I am a fully insured teaching member of the Society of Teachers of the Alexander Technique, the leading body of Alexander Technique teachers worldwide. I teach privately from my home address in Wadhurst, and also at the WellSpring Clinic in central Tunbridge Wells.
Training, qualifications & experience
I am a university graduate who went on to train as an Alexander Technique teacher at a STAT-approved 3-year full-time course in Hampstead, London 1984-1986. I have taught the Alexander Technique continuously since qualifying and have built up an extensive practice in the Wadhurst/Tunbridge Wells area during my 30+ years of teaching.
The Society of Teachers of the Alexander Technique
Teaching members of STAT are registered (MSTAT) to teach the Technique after completing an approved three-year training course or having reached a standard approved by STAT.
They are also required to adhere to the Society's published Code of Professional Conduct and Competence, and are covered by professional indemnity insurance.
I charge £44 for a 40 minute lesson.
For children under 16 the cost is £37 for a 30 minute lesson.
The Alexander Technique is a re-educative process, although people can also find the lessons deeply therapeutic. The aim of an Alexander Technique lesson is to teach the pupil how to change those habitual response patterns which shape posture and movement. These patterns can be the cause of ongoing tensions and misalignment but become so ingrained and familiar in feel that we tend not to notice them. Yet they dominate us even while we try our hardest to "do the right thing" or assimilate the effects of therapeutic treatment. Lessons in the Alexander Technique teach us how to stop such automatic reactive behaviour and in its place to lay the foundations for a freer, more aware and balanced way of moving, i.e. a better way of using ourselves. This opens the way to a lifetime of greater ease and lightness and improving ability in any sphere.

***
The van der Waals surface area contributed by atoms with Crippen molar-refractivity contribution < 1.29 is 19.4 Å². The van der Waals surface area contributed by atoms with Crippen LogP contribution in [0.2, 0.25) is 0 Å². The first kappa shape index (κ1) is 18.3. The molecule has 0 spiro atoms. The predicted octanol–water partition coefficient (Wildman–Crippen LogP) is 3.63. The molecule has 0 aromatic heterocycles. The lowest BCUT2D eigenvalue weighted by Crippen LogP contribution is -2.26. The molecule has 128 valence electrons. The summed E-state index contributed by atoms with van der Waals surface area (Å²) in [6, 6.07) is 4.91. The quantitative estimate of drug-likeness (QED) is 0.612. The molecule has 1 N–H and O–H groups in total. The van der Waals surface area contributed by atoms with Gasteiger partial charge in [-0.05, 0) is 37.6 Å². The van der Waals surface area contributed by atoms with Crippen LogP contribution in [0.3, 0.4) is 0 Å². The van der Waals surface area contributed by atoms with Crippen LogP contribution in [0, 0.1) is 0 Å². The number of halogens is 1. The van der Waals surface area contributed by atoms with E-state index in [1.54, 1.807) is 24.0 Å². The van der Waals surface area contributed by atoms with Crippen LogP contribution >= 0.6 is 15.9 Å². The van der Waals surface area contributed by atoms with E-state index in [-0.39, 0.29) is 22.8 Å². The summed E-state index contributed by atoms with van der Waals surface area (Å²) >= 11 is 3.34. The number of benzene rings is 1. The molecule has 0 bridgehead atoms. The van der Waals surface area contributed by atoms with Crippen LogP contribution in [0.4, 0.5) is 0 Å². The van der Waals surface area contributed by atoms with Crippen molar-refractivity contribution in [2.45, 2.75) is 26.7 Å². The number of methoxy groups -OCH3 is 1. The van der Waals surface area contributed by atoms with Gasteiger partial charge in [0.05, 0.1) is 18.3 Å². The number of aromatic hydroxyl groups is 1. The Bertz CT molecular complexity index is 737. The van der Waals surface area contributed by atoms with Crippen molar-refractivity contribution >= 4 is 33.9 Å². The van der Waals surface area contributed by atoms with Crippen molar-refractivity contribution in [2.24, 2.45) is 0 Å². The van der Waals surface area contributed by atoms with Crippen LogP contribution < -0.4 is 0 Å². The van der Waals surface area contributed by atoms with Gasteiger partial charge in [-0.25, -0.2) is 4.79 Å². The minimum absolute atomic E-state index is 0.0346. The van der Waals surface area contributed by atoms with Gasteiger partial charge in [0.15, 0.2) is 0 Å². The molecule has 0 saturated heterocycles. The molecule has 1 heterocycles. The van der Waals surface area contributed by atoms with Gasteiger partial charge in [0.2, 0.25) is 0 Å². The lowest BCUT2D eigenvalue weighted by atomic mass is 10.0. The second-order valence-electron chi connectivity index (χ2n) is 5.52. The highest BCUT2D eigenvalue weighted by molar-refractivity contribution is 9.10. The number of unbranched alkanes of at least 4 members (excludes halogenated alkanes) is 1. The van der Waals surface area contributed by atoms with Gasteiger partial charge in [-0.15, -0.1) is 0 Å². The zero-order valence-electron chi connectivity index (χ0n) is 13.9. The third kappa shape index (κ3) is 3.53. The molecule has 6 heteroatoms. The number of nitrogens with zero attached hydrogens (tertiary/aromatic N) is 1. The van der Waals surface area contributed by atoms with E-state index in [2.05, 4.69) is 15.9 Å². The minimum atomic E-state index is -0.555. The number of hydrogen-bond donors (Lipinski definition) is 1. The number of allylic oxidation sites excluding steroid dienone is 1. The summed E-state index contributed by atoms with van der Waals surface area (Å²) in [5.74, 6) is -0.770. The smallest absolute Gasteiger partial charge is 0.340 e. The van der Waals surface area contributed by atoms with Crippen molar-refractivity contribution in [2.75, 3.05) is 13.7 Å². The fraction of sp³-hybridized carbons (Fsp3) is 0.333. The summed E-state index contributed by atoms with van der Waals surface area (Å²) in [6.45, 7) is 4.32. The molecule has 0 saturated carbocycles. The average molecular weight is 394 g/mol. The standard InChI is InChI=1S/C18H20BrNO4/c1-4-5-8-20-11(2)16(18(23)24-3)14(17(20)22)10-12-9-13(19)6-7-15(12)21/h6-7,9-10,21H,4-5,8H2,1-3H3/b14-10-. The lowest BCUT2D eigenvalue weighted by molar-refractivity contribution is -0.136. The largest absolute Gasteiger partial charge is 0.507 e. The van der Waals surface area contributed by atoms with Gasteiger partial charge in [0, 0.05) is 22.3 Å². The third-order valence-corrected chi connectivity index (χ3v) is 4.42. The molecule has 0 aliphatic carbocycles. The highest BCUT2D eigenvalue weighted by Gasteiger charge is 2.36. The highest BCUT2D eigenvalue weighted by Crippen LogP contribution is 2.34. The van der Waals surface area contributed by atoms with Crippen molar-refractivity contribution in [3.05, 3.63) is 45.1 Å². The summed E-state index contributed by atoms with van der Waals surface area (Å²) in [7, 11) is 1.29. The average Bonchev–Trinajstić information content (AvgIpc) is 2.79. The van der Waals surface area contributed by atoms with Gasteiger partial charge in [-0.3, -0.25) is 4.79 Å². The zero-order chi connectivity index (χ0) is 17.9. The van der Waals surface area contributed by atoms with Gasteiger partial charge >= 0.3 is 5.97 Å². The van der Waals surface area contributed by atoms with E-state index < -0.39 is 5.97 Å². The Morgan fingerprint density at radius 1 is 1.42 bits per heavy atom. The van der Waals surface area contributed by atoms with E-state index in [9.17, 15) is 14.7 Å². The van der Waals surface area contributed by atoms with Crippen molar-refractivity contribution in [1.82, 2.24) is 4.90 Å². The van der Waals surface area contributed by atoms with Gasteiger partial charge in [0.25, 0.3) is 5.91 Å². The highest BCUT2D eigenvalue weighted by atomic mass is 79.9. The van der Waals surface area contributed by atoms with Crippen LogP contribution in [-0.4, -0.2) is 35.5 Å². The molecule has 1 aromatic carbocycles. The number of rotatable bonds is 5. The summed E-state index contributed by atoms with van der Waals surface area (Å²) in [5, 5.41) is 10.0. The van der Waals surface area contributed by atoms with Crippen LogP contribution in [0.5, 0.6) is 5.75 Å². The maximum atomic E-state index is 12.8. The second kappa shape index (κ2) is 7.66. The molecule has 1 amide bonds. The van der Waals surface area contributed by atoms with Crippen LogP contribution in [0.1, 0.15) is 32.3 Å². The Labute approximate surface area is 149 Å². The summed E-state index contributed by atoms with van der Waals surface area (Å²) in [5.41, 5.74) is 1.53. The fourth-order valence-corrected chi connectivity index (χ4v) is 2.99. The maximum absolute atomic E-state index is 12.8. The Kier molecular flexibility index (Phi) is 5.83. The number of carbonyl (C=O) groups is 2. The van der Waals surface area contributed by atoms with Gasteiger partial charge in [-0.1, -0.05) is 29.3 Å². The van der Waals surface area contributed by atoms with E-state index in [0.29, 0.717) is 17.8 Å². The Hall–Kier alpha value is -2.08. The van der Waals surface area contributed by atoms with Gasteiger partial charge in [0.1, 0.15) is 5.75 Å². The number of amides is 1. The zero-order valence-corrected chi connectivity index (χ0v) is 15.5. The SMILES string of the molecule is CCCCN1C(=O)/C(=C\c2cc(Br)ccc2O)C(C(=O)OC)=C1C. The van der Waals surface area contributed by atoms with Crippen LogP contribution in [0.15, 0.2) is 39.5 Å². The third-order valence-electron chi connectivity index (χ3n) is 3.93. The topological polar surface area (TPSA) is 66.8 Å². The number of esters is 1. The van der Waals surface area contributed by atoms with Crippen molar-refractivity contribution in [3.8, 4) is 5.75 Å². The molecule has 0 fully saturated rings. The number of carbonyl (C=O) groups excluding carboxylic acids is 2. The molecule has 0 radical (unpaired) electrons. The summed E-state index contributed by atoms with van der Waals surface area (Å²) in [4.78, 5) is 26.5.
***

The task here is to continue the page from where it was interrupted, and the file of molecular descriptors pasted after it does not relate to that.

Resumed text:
People often turn to the Alexander Technique when they have back pain, neck pain, and other muscular-skeletal problems. It addresses stress and tension-related conditions. People in sports and the performing arts find it very helpful in improving their particular skills. Underlying all these situations there is likely to be a set of postural habits which are continually implicated in the difficulty and which the pupil learns to change.
For those interested in personal development the Alexander Technique is a valuable tool. Its emphasis on mindfulness returns us from constant pre-occupation back to the present moment, and, in teaching us how to break the grip of subconscious habit, we can experience the freedom to truly change.